One additional nugget I managed to recover while fixing broken links was a post on the Barnes & Noble site, written by Daniel Menaker. Who is Daniel Menaker? Well, at the time I knew almost nothing about him, to the point that I described him — hilariously in retrospect — as “another dirt-dishing voice” in the publishing industry. (Saving me somewhat, I also noted that he was a former Editor-in-Chief at Random House and Fiction Editor at The New Yorker.)
Re-reading the B&N post after five years, however, I found myself more curious about Mr. Menaker than about publishing. A quick search led me to a memoir he’d written, titled My Mistake, which was published in 2013. Interestingly, in reading that book I found that the context of Mr. Menaker’s life gave more weight to the views he expressed in the B&N post, as well as those in that book and in other writings I discovered.
Now, it may be that confirmation bias played a part in my reaction because much of what Mr. Menaker had to say jibed with my own conclusions, but I don’t think that’s the case. Not only do I think he would disagree with some of my grousing here on Ditchwalk, but my interest in understanding the publishing industry has decreased so much in the past five years that I now consider such questions moot at best. (For example, five years ago I would have deemed this story important. Today it seems meaningless.)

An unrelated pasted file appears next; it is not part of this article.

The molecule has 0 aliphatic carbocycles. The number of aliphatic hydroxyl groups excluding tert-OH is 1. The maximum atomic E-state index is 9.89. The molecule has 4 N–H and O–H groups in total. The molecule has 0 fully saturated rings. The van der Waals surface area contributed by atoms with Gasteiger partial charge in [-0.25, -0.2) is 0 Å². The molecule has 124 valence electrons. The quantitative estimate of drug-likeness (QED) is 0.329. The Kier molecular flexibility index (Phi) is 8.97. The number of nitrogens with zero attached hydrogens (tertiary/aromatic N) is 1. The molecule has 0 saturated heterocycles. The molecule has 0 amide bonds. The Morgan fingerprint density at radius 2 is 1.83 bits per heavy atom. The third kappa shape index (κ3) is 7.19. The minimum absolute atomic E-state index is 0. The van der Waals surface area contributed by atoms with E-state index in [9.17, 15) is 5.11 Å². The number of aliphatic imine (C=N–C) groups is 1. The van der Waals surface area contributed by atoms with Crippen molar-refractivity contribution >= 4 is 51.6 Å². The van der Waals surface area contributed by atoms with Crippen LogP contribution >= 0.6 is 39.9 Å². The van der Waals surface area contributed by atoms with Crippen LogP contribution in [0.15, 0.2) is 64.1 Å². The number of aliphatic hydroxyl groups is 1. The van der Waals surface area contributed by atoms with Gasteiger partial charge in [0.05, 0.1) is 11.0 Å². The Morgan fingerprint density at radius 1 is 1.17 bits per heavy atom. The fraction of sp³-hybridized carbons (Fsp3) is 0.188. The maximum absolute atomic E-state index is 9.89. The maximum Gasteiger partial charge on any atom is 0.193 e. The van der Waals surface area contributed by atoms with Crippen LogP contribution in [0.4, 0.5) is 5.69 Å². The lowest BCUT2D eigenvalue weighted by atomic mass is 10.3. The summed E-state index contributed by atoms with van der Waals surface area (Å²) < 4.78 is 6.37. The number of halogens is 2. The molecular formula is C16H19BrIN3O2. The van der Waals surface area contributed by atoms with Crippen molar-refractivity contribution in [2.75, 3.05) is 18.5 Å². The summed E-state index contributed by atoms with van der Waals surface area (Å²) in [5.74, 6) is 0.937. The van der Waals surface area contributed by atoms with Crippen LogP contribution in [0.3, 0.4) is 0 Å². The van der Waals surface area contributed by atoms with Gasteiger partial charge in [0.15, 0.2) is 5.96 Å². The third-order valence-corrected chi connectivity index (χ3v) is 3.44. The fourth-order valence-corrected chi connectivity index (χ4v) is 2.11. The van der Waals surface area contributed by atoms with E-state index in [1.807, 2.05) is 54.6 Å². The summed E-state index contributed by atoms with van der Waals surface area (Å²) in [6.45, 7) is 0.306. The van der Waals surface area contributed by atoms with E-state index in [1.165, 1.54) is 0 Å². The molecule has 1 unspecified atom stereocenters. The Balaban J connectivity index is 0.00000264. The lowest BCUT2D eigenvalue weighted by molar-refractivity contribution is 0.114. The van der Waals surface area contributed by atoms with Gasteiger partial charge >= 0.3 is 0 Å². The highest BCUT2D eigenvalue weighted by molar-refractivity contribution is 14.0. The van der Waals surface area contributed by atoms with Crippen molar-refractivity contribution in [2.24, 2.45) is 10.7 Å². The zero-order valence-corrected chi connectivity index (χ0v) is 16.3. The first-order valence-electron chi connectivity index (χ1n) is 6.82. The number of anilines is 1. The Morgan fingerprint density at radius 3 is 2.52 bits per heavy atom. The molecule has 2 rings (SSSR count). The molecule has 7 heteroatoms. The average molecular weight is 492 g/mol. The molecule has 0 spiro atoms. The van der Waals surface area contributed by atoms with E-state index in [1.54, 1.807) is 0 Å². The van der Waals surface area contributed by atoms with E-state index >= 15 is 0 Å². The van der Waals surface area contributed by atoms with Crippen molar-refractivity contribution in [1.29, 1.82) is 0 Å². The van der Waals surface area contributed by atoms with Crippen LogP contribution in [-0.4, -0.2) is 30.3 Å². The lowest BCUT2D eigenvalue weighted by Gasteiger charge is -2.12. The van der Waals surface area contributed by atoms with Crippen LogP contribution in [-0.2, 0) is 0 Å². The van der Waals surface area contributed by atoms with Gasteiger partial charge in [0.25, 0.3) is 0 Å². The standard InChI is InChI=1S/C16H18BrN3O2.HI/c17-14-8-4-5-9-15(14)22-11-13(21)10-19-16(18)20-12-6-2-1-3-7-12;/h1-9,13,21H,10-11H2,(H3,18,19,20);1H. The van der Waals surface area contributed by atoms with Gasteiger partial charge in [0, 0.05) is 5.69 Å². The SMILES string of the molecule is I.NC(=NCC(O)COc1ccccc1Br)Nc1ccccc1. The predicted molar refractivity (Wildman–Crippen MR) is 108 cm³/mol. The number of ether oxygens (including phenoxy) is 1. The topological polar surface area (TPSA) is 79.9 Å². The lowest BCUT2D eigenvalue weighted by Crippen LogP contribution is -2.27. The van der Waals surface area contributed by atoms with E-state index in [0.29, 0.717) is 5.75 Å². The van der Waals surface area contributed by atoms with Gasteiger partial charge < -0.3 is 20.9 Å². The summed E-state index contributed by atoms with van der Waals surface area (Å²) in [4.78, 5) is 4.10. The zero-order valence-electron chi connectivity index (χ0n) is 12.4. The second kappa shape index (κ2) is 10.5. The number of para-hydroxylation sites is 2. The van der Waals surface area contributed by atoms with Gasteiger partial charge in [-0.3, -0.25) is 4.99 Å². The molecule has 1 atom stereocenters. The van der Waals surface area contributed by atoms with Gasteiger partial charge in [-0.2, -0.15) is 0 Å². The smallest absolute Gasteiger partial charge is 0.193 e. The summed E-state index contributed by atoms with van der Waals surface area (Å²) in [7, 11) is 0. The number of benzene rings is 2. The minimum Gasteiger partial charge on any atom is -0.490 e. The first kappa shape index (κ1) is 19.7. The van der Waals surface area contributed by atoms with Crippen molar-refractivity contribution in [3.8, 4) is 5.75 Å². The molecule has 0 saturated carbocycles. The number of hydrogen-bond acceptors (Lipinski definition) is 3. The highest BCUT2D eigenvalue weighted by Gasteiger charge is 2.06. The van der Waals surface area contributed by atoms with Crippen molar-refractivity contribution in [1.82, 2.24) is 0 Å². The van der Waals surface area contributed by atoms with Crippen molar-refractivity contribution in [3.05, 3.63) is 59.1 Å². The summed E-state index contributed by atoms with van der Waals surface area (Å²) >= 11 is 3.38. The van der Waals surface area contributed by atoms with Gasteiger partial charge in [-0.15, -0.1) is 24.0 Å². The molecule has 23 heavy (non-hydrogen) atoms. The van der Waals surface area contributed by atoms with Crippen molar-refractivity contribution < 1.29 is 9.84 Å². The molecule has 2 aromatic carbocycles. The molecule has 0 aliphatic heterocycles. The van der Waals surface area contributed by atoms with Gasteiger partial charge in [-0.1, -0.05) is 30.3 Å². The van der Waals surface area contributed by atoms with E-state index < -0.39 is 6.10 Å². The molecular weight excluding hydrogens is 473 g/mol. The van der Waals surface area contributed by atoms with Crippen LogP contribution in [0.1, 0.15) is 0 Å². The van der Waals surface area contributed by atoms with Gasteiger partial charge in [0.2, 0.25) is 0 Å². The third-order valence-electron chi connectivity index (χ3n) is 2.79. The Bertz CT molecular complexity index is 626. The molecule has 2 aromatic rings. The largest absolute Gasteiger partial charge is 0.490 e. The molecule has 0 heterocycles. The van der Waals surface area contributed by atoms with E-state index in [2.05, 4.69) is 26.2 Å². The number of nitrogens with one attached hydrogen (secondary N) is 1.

Still, as an outsider corroboration is useful when you’re assessing any human endeavor, to say nothing of doing so from the relative orbit of, say, Neptune. In reading My Mistake I found a fair bit of corroboration for conclusions I’d previously reached, yet after I finished the book I also decided to see what others had to say as a hedge against my own potential bias. That impetus quickly led to this review in The New York Times, which caused me to stare agape at my screen as I read what seemed to be a bizarro-world take on the same text I’d just digested:
Make no mistake, this is an angry book. Menaker is angry at himself for his character flaws (a flippant one-upmanship that alienates others), and he is thin-skinned, remembering every slight. As a former executive editor in chief of Random House, he is proud to have nurtured writers who went on to win literary acclaim (the Pulitzer Prize winner Elizabeth Strout, the National Book Award winner Colum McCann). Menaker is understandably upset over being ousted from that job in 2007, but what seems to truly infuriate him is being shunned by the publisher, Gina Centrello, during a transition period.
I honestly don’t know what that reviewer is talking about. My Mistake is not an angry book, unless your definition of anger includes expressing an opinion. And no, Mr. Menaker is not infuriated about being shunned by anyone — or at least not anyone in the publishing biz. If anything, he’s infuriated by his own serial incapacity to connect with other human beings in his life, though over time — and particularly in the writing and structure of My Mistake — I think he belatedly squares things with his departed father.
Then again, that’s the publishing industry in a nutshell. You can spend a year or two writing a book, yet when it’s reviewed — in this case, by no less than the self-anointed consensus cultural steward of commercial literary criticism — you can still end up being cleaved by a reviewer with an axe to grind, or mischaracterized because of a reviewer’s blind spots or personal acidity. (If you also worked in publishing for a time you might even be the recipient of some score settling.)